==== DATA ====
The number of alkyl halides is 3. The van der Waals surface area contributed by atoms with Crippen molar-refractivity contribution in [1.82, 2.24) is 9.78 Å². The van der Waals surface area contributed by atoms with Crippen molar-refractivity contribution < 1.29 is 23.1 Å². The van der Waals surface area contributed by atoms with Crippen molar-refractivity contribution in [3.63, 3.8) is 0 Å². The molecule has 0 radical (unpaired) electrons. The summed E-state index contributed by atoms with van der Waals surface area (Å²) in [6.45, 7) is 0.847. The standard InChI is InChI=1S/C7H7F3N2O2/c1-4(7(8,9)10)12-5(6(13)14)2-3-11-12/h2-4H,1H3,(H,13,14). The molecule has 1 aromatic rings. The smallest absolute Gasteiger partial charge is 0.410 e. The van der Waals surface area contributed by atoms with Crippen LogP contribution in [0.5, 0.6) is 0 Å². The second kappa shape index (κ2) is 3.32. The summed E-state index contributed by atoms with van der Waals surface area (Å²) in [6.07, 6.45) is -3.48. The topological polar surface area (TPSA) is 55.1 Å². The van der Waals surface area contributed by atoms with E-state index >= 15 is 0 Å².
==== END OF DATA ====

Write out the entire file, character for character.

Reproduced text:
The number of alkyl halides is 3. The van der Waals surface area contributed by atoms with Crippen molar-refractivity contribution in [1.82, 2.24) is 9.78 Å². The van der Waals surface area contributed by atoms with Crippen molar-refractivity contribution < 1.29 is 23.1 Å². The van der Waals surface area contributed by atoms with Crippen molar-refractivity contribution in [3.63, 3.8) is 0 Å². The molecule has 0 radical (unpaired) electrons. The summed E-state index contributed by atoms with van der Waals surface area (Å²) in [6.45, 7) is 0.847. The standard InChI is InChI=1S/C7H7F3N2O2/c1-4(7(8,9)10)12-5(6(13)14)2-3-11-12/h2-4H,1H3,(H,13,14). The molecule has 1 aromatic rings. The smallest absolute Gasteiger partial charge is 0.410 e. The van der Waals surface area contributed by atoms with Crippen LogP contribution in [0.5, 0.6) is 0 Å². The second kappa shape index (κ2) is 3.32. The summed E-state index contributed by atoms with van der Waals surface area (Å²) in [6.07, 6.45) is -3.48. The topological polar surface area (TPSA) is 55.1 Å². The van der Waals surface area contributed by atoms with E-state index >= 15 is 0 Å².